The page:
"People have been with the mayor when he said something inappropriate and told a joke, but the extent of this extreme behavior is beyond what we would have imagined," she said. "Nobody saw the big picture, that he is a democrat treating women like this."
Busby said for many, the allegations are a disconnect between the mayor's progressive policies and the alleged actions that have surfaced in the past week.
Laura Fink, the first woman to speak to KPBS about allegations that the mayor had been inappropriate, was at the meeting. Busby said that many in the crowd congratulated her on her "courage in coming forward."
Filner was first publicly accused of sexual harassment about two weeks ago when three of his former political allies held a joint news conference to announce they had evidence he had engaged in it and that he should step down immediately. The trio, which included former Councilwoman Donna Frye, initially declined to discuss specific allegations, citing a need for privacy for the women involved.
On Monday, Filner's former communications director became the first woman to publicly describe his allegedly offensive conduct.
Irene McCormack Jackson, 57, said that while she worked in the Mayor's Office, Filner held her in a headlock while demanding kisses. She also alleged the mayor told her she should work without her panties on, that he wanted to see her naked, that he could not wait to consummate their relationship and that he wanted to marry her.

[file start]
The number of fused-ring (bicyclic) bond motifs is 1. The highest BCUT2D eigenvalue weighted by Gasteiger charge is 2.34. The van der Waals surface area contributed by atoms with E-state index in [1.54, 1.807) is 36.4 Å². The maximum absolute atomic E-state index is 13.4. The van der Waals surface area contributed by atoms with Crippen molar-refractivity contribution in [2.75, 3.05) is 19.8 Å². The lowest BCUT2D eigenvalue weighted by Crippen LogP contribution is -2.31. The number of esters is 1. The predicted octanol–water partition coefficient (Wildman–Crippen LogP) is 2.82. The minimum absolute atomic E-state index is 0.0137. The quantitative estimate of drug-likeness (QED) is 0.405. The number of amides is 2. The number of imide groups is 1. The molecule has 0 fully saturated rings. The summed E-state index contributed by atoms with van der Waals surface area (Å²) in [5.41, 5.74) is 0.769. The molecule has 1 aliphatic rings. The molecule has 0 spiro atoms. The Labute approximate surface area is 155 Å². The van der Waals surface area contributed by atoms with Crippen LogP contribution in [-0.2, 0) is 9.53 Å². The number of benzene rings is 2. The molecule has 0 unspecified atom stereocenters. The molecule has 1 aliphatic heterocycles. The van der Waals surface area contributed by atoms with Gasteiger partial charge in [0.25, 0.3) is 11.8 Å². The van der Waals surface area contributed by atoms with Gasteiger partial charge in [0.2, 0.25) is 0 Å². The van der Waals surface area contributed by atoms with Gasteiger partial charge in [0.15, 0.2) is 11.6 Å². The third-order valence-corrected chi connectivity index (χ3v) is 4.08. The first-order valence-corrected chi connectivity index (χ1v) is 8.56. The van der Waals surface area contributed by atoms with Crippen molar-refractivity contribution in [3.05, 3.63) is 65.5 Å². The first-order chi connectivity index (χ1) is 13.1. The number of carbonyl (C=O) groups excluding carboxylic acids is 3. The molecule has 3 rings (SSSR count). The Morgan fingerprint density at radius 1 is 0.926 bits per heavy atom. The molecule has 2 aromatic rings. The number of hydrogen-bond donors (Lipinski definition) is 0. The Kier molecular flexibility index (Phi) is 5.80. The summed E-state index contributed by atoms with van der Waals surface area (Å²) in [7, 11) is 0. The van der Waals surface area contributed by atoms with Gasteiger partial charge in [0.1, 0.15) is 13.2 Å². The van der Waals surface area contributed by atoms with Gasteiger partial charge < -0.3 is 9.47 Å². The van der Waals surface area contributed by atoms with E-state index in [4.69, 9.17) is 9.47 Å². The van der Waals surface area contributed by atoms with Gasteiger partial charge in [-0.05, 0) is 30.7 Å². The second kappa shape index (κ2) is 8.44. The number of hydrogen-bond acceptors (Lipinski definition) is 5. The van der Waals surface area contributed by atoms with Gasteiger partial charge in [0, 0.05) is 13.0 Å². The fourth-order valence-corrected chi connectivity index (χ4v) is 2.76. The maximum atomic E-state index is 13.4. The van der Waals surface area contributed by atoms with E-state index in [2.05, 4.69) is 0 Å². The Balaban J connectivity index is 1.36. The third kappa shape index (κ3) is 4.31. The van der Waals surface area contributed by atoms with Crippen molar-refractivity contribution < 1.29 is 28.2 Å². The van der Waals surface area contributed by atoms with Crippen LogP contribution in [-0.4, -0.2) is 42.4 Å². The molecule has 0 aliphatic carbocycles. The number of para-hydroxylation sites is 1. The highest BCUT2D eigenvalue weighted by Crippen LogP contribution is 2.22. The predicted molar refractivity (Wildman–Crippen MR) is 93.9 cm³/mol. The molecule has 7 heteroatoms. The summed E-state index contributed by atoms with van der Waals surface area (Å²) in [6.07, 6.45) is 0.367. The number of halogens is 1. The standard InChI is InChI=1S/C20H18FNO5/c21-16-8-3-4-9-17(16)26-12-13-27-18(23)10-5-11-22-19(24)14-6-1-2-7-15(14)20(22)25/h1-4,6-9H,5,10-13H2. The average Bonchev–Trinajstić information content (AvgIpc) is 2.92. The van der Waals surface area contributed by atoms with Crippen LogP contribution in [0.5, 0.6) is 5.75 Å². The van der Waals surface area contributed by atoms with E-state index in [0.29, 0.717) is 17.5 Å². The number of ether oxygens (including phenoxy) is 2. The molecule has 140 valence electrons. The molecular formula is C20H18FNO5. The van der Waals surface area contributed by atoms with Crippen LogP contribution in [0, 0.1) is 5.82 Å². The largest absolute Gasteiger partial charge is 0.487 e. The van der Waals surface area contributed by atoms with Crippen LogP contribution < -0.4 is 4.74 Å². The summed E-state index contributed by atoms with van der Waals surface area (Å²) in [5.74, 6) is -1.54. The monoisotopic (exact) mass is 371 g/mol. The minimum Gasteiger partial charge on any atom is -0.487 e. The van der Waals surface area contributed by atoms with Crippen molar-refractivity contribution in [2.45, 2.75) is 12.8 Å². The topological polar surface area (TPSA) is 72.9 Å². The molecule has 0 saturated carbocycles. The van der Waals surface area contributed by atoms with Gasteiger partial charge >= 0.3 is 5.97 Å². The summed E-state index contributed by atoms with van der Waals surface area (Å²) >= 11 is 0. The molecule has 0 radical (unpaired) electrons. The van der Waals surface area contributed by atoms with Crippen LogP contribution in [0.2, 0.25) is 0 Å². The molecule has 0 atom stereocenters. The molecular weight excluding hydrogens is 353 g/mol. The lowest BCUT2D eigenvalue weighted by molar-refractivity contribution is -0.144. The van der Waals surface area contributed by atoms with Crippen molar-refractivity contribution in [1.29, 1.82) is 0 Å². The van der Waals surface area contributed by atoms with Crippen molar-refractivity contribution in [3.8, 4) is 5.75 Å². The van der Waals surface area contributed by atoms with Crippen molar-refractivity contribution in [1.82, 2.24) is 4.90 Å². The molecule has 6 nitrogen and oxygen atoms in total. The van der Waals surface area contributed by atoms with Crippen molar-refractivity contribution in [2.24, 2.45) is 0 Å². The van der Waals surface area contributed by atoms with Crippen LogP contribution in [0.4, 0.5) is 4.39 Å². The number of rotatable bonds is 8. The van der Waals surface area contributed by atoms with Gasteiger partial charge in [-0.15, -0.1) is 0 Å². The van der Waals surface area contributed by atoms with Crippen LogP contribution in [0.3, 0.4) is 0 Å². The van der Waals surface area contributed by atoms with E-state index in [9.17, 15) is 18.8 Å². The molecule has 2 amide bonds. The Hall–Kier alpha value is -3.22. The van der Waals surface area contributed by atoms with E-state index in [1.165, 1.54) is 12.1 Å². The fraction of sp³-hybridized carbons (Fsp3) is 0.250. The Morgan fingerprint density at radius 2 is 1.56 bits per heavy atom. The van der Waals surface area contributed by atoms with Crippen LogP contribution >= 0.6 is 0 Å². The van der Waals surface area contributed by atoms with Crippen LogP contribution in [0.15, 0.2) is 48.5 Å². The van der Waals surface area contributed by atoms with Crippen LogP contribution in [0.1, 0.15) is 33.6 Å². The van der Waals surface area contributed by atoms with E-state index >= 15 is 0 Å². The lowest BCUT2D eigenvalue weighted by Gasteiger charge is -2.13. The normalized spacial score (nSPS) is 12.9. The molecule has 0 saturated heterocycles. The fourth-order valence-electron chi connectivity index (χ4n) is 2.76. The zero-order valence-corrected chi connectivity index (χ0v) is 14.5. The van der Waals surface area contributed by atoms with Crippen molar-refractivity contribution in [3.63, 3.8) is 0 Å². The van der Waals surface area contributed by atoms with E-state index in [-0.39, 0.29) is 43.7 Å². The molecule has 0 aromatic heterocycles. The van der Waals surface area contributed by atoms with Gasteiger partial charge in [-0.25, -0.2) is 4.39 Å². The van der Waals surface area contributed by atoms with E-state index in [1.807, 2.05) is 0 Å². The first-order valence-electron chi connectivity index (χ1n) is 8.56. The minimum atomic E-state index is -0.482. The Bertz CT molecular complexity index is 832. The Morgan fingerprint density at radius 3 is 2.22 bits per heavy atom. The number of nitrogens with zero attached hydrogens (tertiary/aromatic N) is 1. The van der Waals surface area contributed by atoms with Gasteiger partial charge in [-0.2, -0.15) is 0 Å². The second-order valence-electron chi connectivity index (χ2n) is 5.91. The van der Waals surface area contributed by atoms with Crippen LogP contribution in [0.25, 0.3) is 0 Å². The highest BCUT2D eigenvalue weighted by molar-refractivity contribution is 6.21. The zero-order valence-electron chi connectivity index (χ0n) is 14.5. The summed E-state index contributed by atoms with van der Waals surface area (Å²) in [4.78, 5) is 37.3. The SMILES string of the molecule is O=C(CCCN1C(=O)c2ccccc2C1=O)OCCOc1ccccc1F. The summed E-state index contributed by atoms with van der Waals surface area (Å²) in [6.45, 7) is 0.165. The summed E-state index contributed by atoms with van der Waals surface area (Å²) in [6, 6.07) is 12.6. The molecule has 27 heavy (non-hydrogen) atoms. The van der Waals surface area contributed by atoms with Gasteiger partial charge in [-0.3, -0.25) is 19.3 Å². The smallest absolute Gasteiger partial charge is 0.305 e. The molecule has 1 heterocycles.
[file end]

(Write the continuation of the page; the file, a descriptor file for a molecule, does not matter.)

Jackson has filed a lawsuit in San Diego Superior Court against Filner and the city. It seeks unspecified damages. She is being represented by high-profile Los Angeles-based attorney Gloria Allred.
Since then, six more women have come forth detailing sexual harassment incidents involving the mayor at various events and private encounters over recent years.
City Attorney Jan Goldsmith, who himself has feuded with the mayor on several occasions, said his office will defend the city, while Filner will be represented by lawyer Harvey Berger, possibly at the city's expense.
Pending the outcome of the lawsuit, Filner is restricted from meeting alone with women at city facilities.